The other main expense we would have invested in for a new child in our family is a carseat. Thankfully however my sister just gifted me her expensive & very safe booster seat that Priya can move into giving her chair to Theo and Theo’s seat turning back around to accommodate our baby. Generally speaking I would not normally use a second hand car seat (as recommended by experts) but since I know the seats previous use and that it has not been through any accidents (and is still well within it’s expiry date) we will be happy to upgrade Priya to this seat.
Of course, if we hadn’t been undertaking this project I am sure I could find a lot of things we ‘need’. Having a new baby is exciting and buying them things is exciting too. I had thought this commitment may take some of the joy out of having a new baby but I’ve found the opposite being true – I was so thankful and excited by each second hand little item I found at the clothes swap it has made me really appreciate what we have been given. Wanting something nice to give our baby that was new and ‘theirs’ I spent my time in Tennessee learning to knit and knitted a little hat for him that is worth 20 new little hats I could have bought. Our baby is getting something made with his mamas love and I got a new badass skill – knitting!
Now that we are on our third baby I’ve realised – they really do not need much. Enough clothes and nappies to go between washes, a good carrier and a boob. We could go buy a new pram, a bouncer, a highchair, a mobile, change mats, a nappy bag… we could have a list as long as our arm but when there is no choice to buy anything – you realise you can make do without.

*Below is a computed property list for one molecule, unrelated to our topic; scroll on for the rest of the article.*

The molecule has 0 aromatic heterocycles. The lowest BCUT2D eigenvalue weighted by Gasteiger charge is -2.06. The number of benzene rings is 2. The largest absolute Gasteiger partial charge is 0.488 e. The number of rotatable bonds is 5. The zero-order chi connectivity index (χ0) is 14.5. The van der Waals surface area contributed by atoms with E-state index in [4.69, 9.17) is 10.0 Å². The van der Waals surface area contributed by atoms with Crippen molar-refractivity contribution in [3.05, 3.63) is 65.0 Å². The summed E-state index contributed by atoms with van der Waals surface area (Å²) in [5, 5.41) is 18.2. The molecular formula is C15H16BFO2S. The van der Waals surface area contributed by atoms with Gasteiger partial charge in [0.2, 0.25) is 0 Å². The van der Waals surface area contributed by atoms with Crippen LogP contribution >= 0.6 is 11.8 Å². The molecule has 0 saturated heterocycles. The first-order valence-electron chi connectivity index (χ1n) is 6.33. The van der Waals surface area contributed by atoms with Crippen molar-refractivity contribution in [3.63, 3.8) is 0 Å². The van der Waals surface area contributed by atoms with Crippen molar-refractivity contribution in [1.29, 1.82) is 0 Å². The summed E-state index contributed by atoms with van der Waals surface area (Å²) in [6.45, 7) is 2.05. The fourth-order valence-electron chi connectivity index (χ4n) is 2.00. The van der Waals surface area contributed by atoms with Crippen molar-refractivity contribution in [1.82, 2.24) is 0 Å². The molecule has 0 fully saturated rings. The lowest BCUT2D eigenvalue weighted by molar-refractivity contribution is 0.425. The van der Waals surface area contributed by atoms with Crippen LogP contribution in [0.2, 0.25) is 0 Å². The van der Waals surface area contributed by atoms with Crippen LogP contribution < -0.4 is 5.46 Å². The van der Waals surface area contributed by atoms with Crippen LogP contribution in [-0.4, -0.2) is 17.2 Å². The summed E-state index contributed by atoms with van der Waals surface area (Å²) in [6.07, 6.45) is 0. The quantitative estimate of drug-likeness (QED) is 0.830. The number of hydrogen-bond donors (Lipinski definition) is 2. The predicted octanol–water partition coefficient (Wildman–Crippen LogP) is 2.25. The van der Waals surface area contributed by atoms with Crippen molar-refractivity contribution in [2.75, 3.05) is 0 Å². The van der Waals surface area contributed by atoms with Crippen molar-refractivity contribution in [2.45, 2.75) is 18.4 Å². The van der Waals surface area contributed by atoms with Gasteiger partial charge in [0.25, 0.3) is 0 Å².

My monthly updates on ‘doing without’ and our year without purchasing things have been a little less than monthly, I apologise. I’ve written two posts I’ll share in the coming week to make up for it. This is the first and the second is preparing for a baby without buying.
But first; I need to confess:
Lalalalala, everyone look away, nothing to see here!
Last month I went to the USA to document a birth and this had not been in my plans for the year. I was faced with my very first (and potentially only) trip to America and the idea of not buying anything to bring home for my little family. And well… I cheated. I did buy a few presents to bring home to the kids and some things I could not get in Australia. These were non essential items we could have lived without but I did want to take advantage of my time there and have something to give the children after being away for two and a bit weeks.
Having cheated a little on my year long commitment I wanted to reaffirm if I actually wanted to continue when I got home. I had thoroughly enjoyed cheating, buying sweet little somethings for the ones I adore. Did I really want to stop buying things, to try and live more simply?
Then I started reading about the tragedy in Bangladesh and thinking about who really pays for our decisions to live the way we do. On one hand I started this project to try and help me learn to do without but I am seeing that it’s given me so much more value for those things that I do buy, and for the value of where I spend my money.
Many years ago now I watched this little video illustration below of ‘the story of stuff’.
Have you ever had that moment when you’re standing at some shop with mass-produced products and it’s so cheap? Sometimes I buy my kids a toy just so we can quietly shop for the rest of the trip. I once bought a toaster for $14. Fourteen dollars. How could that be made for that price? How was that even covering the parts? I was standing there staring at my toaster wondering how it could have cost me so little when the voice from this video came to me and reminded me it’s because it wasn’t costing me. It was costing someone else. If you have time to watch this video, I really recommend it.
Stopping making purchases has made me stop to think about the things I want very thoroughly. I’ve never really enjoyed shopping but after spending four months not buying anything and then doing so overseas I was so appreciative of each item – stopping consuming (even for the short time it had been) had given me back an appreciation for what I could buy. Stopping buying had given me a perspective on what we really needed and what we could really live without. I had been in a habit of giving very little thought or planning to the things we brought into our lives and for where I spent my money. Cheap leggings at Cotton On? Score! $5 shirts for the kids from Target? Score, I’ll buy 4!